In my preceeding article, "Read My Lips: Facial Animation Techniques" I left off with a nice short list of the visemes I would need to represent speech realistically. However, now I am left with the not insignificant problem of determining exactly how to display these visemes in a real-time application.
It may seem as if this is purely an art problem, better left to your art staff Or, if you are a one-person development team, at least left to the creative side of your brain. However, your analytical side needs to inject itself in here a bit. This is one of those early production decisions you read about so much in the Postmortem column that can make or break your schedule and budget. Choose wisely and everything will work out great. Choose poorly and your art staff or even your own brain will throttle you.
For the final result, I want a 3D real-time character that can deliver various pieces of dialog in the most convincing manner possible. Thanks to the information learned last month, I know I can severely limit the amount of work I need to do. I know that with 13 visemes, or visual phoneme positions, I can reasonably represent most sounds I expect to encounter. I even have a nice mapping from American English to my set of visemes. Most other languages could probably be represented by these visemes as well, but could require a different mapping table.
From this information I can expect that if I can reasonably represent these 13 visemes with my character mesh, then continuous lip-synch should be possible. So the problem really comes down to how I construct and manipulate those meshes.
Certainly, the obvious method for creating these 13 visemes is to generate 13 versions of my character head mesh, one to represent each viseme. I can then use the morphing techniques I discussed in my column “Mighty Morphing Mesh Machine,” in the December 1998 issue of Game Developer to interpolate smoothly between different sounds.
Figure 1. The “l” viseme
as seen at the start
of the word “life.”
Modeling the face to match the visemes is pretty easy. Once the artist has the base mesh created, each viseme can be generated by deforming the mesh any way necessary to get the right target frame. As long as no vertices are added or deleted and the triangle topology remains the same, everything should work out great. Figure 1 shows an image of a character displaying the “L” viseme, as in the word “life.” The tongue is behind the top teeth, slightly cupped, leaving gaps at the side of the mouth, and the teeth are slightly parted.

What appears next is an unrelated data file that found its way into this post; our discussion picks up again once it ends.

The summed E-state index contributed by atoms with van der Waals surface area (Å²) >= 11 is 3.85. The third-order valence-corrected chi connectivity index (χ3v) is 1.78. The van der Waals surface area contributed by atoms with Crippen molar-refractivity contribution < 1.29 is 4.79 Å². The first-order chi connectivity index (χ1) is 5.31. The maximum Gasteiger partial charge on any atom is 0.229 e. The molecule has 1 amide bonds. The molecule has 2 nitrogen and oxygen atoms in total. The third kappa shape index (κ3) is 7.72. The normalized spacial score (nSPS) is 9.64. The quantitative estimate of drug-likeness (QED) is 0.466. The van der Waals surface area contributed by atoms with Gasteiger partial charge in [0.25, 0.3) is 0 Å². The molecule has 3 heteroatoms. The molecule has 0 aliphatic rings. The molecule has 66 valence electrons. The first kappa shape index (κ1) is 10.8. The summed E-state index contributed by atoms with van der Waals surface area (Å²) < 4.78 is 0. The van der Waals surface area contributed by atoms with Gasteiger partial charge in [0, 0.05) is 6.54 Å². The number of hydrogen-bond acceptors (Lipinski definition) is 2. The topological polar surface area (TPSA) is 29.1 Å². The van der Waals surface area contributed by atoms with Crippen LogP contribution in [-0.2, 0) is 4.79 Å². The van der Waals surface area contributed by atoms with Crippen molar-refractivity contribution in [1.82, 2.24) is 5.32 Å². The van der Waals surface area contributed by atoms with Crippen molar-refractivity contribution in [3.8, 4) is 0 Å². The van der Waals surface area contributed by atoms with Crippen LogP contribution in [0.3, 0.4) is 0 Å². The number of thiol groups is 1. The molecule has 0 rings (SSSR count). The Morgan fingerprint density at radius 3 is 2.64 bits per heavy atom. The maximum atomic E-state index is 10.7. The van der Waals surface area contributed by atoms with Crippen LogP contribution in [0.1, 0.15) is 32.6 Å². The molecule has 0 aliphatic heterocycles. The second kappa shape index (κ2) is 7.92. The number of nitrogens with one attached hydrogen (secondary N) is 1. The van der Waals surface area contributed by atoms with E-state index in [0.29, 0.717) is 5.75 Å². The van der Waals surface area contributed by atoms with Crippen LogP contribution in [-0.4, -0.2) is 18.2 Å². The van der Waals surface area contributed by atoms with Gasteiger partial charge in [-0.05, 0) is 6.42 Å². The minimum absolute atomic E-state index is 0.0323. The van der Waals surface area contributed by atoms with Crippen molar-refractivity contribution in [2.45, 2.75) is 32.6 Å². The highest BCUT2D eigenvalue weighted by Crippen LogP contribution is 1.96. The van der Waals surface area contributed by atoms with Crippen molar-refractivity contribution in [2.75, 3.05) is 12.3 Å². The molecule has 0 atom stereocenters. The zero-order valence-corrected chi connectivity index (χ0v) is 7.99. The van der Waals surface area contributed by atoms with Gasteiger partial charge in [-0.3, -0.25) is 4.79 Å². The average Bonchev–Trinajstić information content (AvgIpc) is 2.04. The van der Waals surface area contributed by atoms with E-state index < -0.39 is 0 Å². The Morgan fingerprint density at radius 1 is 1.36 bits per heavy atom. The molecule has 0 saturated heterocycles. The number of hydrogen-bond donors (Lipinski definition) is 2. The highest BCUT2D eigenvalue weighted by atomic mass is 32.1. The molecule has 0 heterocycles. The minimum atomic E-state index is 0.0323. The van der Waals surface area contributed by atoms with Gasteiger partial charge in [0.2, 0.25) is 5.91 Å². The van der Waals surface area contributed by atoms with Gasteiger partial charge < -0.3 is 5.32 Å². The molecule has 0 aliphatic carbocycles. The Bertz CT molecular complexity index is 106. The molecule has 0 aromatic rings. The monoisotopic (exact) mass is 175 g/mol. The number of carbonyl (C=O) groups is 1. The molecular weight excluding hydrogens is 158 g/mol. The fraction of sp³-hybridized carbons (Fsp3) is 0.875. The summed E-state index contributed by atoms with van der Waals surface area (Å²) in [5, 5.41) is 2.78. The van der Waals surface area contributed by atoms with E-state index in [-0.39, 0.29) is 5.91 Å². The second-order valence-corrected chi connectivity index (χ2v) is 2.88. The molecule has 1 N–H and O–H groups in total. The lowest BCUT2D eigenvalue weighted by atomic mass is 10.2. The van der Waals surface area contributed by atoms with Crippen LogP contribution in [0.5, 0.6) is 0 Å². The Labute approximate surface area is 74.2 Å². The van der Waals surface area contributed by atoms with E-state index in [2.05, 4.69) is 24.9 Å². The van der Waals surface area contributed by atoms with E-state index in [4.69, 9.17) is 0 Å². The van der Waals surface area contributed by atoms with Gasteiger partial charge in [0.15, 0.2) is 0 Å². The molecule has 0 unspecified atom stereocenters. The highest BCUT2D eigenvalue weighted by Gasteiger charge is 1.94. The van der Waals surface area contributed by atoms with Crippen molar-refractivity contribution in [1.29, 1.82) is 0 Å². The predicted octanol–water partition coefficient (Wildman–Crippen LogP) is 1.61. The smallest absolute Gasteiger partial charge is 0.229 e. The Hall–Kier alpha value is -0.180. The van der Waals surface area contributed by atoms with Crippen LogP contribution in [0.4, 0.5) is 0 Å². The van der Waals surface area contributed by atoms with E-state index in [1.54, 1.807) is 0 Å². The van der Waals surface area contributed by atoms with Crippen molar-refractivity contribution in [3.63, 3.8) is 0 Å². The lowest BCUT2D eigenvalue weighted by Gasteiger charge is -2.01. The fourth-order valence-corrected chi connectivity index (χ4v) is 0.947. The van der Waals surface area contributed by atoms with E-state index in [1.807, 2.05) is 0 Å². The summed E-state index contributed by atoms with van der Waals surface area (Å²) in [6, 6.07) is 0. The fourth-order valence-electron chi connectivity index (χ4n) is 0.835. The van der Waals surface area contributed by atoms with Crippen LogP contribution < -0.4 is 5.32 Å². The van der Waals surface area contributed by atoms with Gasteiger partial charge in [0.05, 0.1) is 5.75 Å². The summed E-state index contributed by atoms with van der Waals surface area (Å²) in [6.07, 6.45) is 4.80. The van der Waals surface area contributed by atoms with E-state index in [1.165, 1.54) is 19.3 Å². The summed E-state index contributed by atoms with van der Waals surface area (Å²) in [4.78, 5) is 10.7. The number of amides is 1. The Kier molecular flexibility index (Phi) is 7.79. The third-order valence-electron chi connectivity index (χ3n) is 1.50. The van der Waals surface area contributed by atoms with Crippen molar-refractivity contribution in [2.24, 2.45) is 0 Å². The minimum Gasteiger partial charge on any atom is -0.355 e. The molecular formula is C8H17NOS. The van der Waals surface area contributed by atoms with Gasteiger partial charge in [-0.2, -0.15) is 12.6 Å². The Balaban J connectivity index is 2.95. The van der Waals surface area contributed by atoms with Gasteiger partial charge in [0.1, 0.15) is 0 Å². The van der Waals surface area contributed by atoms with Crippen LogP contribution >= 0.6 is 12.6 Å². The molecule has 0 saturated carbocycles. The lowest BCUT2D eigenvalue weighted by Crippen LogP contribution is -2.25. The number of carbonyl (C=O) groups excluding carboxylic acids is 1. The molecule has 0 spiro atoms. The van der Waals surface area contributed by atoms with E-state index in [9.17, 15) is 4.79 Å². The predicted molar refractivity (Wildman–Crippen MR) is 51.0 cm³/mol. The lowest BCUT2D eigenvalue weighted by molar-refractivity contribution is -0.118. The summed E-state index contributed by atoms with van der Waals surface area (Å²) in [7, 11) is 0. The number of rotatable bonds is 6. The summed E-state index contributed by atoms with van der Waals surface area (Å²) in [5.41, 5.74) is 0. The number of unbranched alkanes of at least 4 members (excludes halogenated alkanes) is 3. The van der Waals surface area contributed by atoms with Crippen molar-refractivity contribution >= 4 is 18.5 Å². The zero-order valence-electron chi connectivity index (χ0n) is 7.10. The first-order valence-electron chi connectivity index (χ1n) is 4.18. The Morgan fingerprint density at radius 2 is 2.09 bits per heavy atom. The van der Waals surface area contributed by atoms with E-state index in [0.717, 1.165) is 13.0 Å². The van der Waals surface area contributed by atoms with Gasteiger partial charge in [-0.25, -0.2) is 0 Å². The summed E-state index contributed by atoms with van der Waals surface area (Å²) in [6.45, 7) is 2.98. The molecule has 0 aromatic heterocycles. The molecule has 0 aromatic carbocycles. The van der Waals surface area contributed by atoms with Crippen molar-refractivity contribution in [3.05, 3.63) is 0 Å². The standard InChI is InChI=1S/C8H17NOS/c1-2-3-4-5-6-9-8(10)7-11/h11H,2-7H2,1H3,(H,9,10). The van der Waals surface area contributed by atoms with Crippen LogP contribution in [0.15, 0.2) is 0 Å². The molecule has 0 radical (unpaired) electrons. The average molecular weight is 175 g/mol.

Sounds pretty good so far. Just create 13 morph targets for the visemes in addition to the base frame and you’re done. Life’s great, back to physics, right? Well, not quite yet.
Suppose in addition to simply lip-synching dialog, your characters must express some emotion. You want them to be able to say things sadly, or speak cheerfully. We need to add an emotional component to the system.
Adding Some Heart to the Story
At first glance, it may seem that you can simply add some additional morph targets for the base emotions. Most people describe six basic emotions. Here they are with some of their traits. (See Goldfinger under “For Further Info” for photo examples of the six emotions.)
1. Happiness: Mouth smiles open or closed, cheeks puff, eyes narrow.
2. Sadness: Mouth cornsers pull down, brows incline, upper eyelids droop.
3. Surprise: Brows raise up and arch, upper eyelids raise, jaw drops.
4. Fear: Brows raise and draw together, upper eyelids raise, lower eyelids tense upwards, jaw drops, mouth corners go out and down.
5. Anger: Inner brows pull together and down, upper eyelids raise, nostrils may flare, lips are closed tightly or open exposing teeth.
6. Disgust: Middle portion of upper lip pulls up exposing teeth, inner brows pull together and down, nose wrinkles.
There are variations of these emotions, such as contempt, pain, distress, excitement, but you get the idea. Very distinct versions of these six will get the message across.
The key thing to notice about this list is that many of these emotions directly affect the same regions of the model as the visemes. If you simply layer these emotions on top of the existing viseme morph targets, you can get an additive effect. This can lead to ugly results.
Figure 2. A very surprised
For example, let me start with the “L” sound from before and blend in a surprised emotion at 100 percent. The “L” sound moves the tongue up to the top set of teeth and parts the mouth slightly. However, the surprise target drops the jaw even farther but leaves the tongue alone. This combination blends into the odd-looking character you see in Figure 2.
This problem really becomes apparent when the two meshes are actually fighting each other. For example, the “oo” viseme drives the lips into a tight, pursed shape while the surprise emotion drives the lips apart. Nothing pretty or realistic will come out of that combination.
When I ran into this issue a couple of years ago, the solution was tied to the weighting. By assigning a weight or priority to each morph target, I can compensate for these problems. I give the “oo” viseme priority over the surprise frame. This will suppress the effect that the surprise emotion has over shared vertices.